As for the kids:Leo met a two years old last w-e and for the first time in his 6month life ,took care not to jump on someone!he was sweet and gentle but we never let them out of sight.

I find the experimental w-e a great and generous idea!You could embark your young family in this adventure and see if they feel like living it for 15 years!

all the best

Mir
 

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Gosh! What a question! As a loving v owner I'd say "go for it, your hubby will come around!" But the fact that some Vs end up for adoption says otherwise (for any number of reasons of course).

We picked a calm puppy and Nico is now trustworthy for the most part at 10 months. Hardwood floors and baseboards are unscathed. I would keep a v puppy waist-leash at any "unsupervised" times during the first few months (shark attacks and zoomies)....
.... But I honestly wouldn't be able to have a V without my spouse's help. I'm a social being and knew that I was sacrificing almost all my "me time" by getting a V but you just don't know what that truly means til you have one, eh? Sometimes I call Dave and ask him to come home to walk Nico so that I can go for a solo run just to experience that "me time" again! I can't go back now (or ever probably) because I love the Velcro dog too much but I can't deny that it's taxing!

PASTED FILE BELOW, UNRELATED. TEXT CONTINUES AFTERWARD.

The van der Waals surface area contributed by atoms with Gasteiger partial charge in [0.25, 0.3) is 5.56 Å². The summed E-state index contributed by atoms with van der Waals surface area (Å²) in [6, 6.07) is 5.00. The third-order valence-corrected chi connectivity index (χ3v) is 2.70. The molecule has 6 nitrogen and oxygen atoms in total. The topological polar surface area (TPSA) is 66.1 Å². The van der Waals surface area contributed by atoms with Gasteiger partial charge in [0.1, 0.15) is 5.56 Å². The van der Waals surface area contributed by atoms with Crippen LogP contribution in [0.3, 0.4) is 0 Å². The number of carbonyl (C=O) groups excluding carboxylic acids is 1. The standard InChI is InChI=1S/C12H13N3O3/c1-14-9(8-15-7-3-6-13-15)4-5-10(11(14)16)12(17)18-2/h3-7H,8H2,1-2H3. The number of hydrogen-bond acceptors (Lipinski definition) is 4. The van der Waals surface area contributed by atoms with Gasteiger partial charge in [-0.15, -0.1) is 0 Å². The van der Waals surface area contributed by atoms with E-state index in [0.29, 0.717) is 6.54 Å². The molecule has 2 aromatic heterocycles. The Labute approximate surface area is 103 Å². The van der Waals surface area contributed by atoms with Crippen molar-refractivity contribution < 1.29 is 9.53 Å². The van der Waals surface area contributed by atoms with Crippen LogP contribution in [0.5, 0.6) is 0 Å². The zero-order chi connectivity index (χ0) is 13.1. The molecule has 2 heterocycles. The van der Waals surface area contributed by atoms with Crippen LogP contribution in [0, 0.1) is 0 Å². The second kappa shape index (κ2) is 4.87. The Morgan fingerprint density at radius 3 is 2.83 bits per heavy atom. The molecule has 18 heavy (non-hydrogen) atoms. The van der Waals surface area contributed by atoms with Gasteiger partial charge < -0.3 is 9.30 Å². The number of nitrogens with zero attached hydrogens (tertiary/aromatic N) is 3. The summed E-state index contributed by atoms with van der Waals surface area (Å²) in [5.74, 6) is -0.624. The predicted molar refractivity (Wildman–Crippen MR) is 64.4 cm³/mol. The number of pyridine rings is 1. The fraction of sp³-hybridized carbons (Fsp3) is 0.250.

Anyhow, I'll leave you with a pic of Nico with our 7 month old niece Kori (he loves kids and cats... He musters up all his self restraint so that we allow him to be around them ;) )
 

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As a funny anecdote: I was the v fanatic & Dave was the hesitant one before we got Nico... And just now when I read the title of your post out loud he said "Yes. That's all you needed to post, why did it take you so long to type 3 letters?"

But think about it for yourself!! Good luck!
 

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Before we got our pup, my husband was of the mindset that he was never ever having another dog. He had dogs previously, and didn't want to be tied down that way again. One day he caught me looking at a rescue dog online, which sparked the conversation of us potentially getting a dog. When he realized that I really wanted a dog, he reluctantly started discussing breed options (his previous dog history being lab mixes and a malamute). We began researching and decided on a V.